Salary Increment Models
Under our current Collective Agreement, regular salary increments for Instructors are entirely based on evaluation of their “merit”. For each Instructor who is not at the salary cap for their rank, $2800 is put into a “merit fund” that is then divided among Instructors, proportionate to the performance scores they receive in their annual assessments. The merit fund contribution amount for each Instructor who is close to their salary cap is reduced so as not to exceed the cap. This is in contrast to the way that salaries of faculty members and librarians progress. If the work of a faculty member or librarian is deemed satisfactory, they receive an automatic fixed-value “career progress increment” in recognition of their increased experience, skills, and understanding. This is in addition to receiving a merit increment if their performance score is at or above the average performance score.
The Board Team’s opening proposal package of January 18, 2021 included a proposal to reduce the per-member merit fund contribution for Instructors to $1400 and to provide a new Career Progress Increment for Instructors having a value of $1400. This change would make the salary increment model for Instructors more consistent with the model used for professors and librarians. After consultation with Instructors revealed that they are generally in favour of this change, the ULFA team incorporated Career Progress increments for Instructors in subsequent proposals. Some modifications were required, as the Board proposal had included significant revisions to evaluation procedures.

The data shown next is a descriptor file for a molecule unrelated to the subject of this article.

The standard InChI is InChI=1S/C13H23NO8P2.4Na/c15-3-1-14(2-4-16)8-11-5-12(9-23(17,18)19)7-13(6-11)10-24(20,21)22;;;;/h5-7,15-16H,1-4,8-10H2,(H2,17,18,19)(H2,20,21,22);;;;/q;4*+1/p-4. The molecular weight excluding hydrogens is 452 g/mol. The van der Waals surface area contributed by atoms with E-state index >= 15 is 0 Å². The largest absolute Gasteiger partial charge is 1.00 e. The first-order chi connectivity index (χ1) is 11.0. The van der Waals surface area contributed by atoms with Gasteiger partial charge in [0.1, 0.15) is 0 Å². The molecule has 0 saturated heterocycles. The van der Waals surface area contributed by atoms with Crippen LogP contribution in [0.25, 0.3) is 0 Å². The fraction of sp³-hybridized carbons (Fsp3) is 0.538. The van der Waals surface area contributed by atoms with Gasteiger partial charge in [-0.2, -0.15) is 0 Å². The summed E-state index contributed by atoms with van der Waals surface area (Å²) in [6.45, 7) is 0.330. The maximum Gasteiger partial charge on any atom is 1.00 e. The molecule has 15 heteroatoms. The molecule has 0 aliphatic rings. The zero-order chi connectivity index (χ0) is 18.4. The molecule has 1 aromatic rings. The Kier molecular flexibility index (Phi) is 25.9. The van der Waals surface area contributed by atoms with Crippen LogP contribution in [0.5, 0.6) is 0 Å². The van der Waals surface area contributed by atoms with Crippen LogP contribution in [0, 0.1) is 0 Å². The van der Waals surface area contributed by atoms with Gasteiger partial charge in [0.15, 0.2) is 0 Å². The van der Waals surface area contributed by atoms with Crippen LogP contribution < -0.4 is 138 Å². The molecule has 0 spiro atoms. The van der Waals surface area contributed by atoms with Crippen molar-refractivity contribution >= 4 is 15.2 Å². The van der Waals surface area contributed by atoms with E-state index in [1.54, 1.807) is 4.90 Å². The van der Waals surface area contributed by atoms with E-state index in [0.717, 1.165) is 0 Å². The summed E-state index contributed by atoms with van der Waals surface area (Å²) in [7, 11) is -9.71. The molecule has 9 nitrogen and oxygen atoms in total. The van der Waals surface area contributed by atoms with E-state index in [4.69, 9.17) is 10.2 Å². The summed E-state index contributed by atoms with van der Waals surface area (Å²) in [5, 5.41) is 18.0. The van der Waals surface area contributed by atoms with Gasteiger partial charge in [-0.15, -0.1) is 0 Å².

Current Status of this Proposal
To our dismay, the Board team walked back on their proposal. While both teams had provisionally agreed to negotiate a narrowed range of items during mediation that did not include Article 15 (Instructors/Academic Assistants), after mediation came to a close on January 17, 2022, the ULFA team has retabled proposals that include Career Progress increments for Instructors. The Board team, however, has indicated that it is no longer interested in this idea in this round of negotiation but is willing to sign a Memorandum Of Understanding committing to study this possibility jointly with ULFA, and to consider implementing it in future negotiations. It has been disheartening to see an administration that rejects their own proposal, as has been observed several times in this round of negotiations.
More details on proposals regarding Increments and Evaluation are available in a post discussing the June 3rd 2021 ULFA town hall.